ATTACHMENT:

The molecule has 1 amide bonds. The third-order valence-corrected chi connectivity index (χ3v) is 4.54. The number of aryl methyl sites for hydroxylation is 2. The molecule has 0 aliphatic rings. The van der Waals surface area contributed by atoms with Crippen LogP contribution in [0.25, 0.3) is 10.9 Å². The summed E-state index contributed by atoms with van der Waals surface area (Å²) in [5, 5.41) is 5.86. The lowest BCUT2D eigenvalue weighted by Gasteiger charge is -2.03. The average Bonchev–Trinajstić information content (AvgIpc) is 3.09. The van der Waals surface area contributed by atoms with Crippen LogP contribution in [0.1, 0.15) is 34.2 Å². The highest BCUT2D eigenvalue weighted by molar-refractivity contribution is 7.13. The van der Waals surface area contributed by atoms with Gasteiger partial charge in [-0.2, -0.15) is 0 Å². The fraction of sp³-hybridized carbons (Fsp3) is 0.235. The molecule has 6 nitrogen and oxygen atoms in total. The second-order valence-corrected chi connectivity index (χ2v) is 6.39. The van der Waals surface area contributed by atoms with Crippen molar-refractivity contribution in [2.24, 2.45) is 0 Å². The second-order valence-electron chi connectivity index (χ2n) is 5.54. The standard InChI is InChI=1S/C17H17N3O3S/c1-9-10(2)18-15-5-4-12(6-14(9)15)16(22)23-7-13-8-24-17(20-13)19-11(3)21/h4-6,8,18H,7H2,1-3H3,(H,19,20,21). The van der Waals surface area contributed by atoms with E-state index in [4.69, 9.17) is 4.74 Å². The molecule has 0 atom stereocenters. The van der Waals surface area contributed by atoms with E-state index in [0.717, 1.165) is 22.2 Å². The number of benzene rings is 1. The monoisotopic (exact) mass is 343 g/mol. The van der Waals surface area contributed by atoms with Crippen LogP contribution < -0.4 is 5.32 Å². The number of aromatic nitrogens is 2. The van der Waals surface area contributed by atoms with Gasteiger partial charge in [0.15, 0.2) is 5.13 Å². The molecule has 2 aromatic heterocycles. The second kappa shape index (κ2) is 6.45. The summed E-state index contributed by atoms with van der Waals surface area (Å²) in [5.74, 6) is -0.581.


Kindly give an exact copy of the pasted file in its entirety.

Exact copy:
The molecule has 1 amide bonds. The third-order valence-corrected chi connectivity index (χ3v) is 4.54. The number of aryl methyl sites for hydroxylation is 2. The molecule has 0 aliphatic rings. The van der Waals surface area contributed by atoms with Crippen LogP contribution in [0.25, 0.3) is 10.9 Å². The summed E-state index contributed by atoms with van der Waals surface area (Å²) in [5, 5.41) is 5.86. The lowest BCUT2D eigenvalue weighted by Gasteiger charge is -2.03. The average Bonchev–Trinajstić information content (AvgIpc) is 3.09. The van der Waals surface area contributed by atoms with Crippen LogP contribution in [0.1, 0.15) is 34.2 Å². The highest BCUT2D eigenvalue weighted by molar-refractivity contribution is 7.13. The van der Waals surface area contributed by atoms with Gasteiger partial charge in [-0.2, -0.15) is 0 Å². The fraction of sp³-hybridized carbons (Fsp3) is 0.235. The molecule has 6 nitrogen and oxygen atoms in total. The second-order valence-corrected chi connectivity index (χ2v) is 6.39. The van der Waals surface area contributed by atoms with Crippen molar-refractivity contribution in [2.24, 2.45) is 0 Å². The second-order valence-electron chi connectivity index (χ2n) is 5.54. The standard InChI is InChI=1S/C17H17N3O3S/c1-9-10(2)18-15-5-4-12(6-14(9)15)16(22)23-7-13-8-24-17(20-13)19-11(3)21/h4-6,8,18H,7H2,1-3H3,(H,19,20,21). The van der Waals surface area contributed by atoms with E-state index in [4.69, 9.17) is 4.74 Å². The molecule has 0 atom stereocenters. The van der Waals surface area contributed by atoms with E-state index in [0.717, 1.165) is 22.2 Å². The number of benzene rings is 1. The monoisotopic (exact) mass is 343 g/mol. The van der Waals surface area contributed by atoms with Crippen LogP contribution < -0.4 is 5.32 Å². The number of aromatic nitrogens is 2. The van der Waals surface area contributed by atoms with Gasteiger partial charge in [0.15, 0.2) is 5.13 Å². The molecule has 2 aromatic heterocycles. The second kappa shape index (κ2) is 6.45. The summed E-state index contributed by atoms with van der Waals surface area (Å²) in [5.74, 6) is -0.581.